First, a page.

Nationwide, there are 46 million Americans of Spanish-speaking descent, or 15 percent of the total U.S. population, and Hispanics are expected to grow to 102 million, or almost 25 percent of the population, by 2050. Hispanic population growth is dramatic in many critical swing states — Florida, Colorado, Arizona and New Mexico — that figure prominently in Electoral College vote counts.
Andres Ramirez, vice president for Hispanic programs at the New Democrat Network, a Washington think tank, has analyzed the Hispanic vote in this year's presidential primaries. He calculated that Hispanic participation increased from 9 percent of the overall Democratic primary electorate in the 2004 primaries to 13 percent this year.
In Connecticut, Ramirez found that the number of Hispanic voters grew from 2,535 in the 2004 presidential primary to 20,236 this year. This swelled the Hispanic vote to 6 percent of the state's primary electorate. It might not sound like a lot, but many elections are decided by just a few percentage points, as occurred in the state primary this year.
This gives Hispanic voters a powerful ability to sway elections.
Ramirez also found that rising participation among Hispanics is good news for the Democrats — 75 percent of Hispanics who voted in the primaries this year voted Democratic. And in states such as Florida, where Cubans and other Hispanics historically have leaned toward Republicans, Ramirez has concluded that the large turnouts this year showed a substantial shift to the Democrats.
"The Latino electorate is still the great unknown to many in the political and press arena," Ramirez said in an e-mail interview last week. "As a result, they are prone to succumb to stereotypes and myths. This election will certainly help debunk some of those myths due to the increased roles that Latinos are playing."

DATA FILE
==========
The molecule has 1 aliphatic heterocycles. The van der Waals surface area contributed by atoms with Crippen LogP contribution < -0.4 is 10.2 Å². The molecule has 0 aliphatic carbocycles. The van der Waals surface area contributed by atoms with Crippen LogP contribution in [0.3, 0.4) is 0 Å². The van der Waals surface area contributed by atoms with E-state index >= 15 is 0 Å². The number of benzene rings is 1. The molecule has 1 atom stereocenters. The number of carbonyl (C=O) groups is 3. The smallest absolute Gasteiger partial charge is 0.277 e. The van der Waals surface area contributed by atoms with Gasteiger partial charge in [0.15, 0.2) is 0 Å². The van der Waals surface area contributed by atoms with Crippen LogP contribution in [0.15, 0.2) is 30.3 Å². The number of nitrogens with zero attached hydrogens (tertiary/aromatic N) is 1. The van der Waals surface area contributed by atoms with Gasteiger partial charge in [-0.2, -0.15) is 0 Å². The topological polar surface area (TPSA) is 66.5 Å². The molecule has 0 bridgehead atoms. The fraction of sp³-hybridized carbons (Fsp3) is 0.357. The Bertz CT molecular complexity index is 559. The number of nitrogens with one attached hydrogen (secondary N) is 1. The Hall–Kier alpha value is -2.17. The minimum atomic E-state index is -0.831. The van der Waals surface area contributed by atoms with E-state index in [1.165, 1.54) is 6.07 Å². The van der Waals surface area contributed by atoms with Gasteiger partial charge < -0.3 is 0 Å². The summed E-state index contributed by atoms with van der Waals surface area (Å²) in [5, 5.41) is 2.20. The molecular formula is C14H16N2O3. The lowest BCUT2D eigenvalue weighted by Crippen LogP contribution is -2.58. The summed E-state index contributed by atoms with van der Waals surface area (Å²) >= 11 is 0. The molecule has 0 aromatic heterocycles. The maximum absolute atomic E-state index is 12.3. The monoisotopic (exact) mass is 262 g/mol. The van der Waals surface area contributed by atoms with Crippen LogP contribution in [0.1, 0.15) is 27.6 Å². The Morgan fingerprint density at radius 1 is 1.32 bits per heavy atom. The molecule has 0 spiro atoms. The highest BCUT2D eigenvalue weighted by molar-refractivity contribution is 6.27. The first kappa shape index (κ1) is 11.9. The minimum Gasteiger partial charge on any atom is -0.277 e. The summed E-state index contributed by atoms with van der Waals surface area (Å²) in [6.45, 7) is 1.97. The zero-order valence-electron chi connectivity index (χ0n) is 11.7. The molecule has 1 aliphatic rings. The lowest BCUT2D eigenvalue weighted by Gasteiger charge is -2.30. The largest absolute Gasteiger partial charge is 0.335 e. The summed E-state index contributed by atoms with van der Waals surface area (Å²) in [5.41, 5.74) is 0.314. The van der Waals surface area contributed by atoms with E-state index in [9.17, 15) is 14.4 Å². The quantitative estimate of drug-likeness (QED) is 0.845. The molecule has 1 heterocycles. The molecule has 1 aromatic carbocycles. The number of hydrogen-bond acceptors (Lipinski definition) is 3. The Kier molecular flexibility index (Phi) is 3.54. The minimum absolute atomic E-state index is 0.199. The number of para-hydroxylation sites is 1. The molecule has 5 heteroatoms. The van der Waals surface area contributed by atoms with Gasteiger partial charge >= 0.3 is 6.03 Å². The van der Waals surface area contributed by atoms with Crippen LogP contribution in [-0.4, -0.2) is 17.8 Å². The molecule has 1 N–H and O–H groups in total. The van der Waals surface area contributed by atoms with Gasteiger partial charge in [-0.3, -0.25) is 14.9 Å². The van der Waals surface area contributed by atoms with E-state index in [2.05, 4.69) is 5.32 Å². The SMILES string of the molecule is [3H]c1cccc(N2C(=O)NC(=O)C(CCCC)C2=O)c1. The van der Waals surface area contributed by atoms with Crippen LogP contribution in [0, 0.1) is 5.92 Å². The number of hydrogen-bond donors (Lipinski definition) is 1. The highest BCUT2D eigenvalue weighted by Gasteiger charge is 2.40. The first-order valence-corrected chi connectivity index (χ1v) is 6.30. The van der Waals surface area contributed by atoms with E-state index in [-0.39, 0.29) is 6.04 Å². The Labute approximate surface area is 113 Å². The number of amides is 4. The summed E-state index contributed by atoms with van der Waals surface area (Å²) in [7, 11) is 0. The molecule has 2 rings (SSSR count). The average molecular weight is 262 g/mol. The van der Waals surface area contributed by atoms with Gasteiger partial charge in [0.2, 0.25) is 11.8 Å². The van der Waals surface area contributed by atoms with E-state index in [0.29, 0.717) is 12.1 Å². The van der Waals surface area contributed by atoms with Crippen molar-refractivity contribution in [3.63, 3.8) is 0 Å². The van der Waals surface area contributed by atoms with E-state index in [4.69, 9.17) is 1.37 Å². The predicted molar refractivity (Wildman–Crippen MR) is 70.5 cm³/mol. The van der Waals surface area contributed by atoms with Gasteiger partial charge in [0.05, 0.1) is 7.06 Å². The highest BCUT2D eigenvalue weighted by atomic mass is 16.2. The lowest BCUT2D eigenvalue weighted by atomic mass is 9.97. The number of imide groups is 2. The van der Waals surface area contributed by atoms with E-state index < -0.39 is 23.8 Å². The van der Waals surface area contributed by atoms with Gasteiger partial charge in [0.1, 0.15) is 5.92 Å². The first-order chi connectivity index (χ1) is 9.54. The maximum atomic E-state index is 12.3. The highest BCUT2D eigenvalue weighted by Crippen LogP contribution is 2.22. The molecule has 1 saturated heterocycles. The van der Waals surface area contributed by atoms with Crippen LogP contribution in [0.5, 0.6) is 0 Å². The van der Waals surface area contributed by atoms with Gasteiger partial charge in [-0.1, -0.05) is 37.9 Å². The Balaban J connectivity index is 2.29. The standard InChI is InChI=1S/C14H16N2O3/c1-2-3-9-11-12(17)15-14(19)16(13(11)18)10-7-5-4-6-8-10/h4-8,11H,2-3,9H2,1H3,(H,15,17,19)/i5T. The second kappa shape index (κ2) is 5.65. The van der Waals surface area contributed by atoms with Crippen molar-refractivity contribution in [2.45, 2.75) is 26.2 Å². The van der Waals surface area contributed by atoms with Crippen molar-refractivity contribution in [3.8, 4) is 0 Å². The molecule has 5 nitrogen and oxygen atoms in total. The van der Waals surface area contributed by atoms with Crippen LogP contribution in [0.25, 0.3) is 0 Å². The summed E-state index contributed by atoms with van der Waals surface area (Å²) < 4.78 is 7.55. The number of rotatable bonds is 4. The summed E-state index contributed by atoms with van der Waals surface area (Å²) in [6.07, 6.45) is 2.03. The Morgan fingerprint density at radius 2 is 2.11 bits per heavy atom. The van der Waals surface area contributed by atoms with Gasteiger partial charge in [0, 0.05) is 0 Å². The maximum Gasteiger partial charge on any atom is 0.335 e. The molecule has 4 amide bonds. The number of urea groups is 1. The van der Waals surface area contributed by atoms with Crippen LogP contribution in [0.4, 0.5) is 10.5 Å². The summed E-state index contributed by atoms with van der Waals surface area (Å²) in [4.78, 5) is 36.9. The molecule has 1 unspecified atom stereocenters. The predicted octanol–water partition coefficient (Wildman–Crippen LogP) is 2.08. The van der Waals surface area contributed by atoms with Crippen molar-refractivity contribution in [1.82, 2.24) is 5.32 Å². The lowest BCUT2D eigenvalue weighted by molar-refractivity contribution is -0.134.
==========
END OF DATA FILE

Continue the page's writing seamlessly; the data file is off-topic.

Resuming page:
Connecticut's current Hispanic population of roughly 450,000, expected to grow to more than 750,000 by 2030, exhibits most of the dynamic factors found nationwide. The diversity of the Hispanic community is growing, as "new Latinos" from Central and South America augment the state's predominantly Puerto Rican base. Young, second- and third-generation Hispanics who have become more culturally assimilated often are willing to split ranks with their parents and vote independently. They are "breaking by age," or education levels, like any other ethnic group.
And the considerable economic success of a new generation of professional Hispanics — professors, business managers, mid-level civil servants — is propelling the Hispanic community into so-called first ring or second ring suburbs, from Bloomfield to Oxford.
A Unifying Issue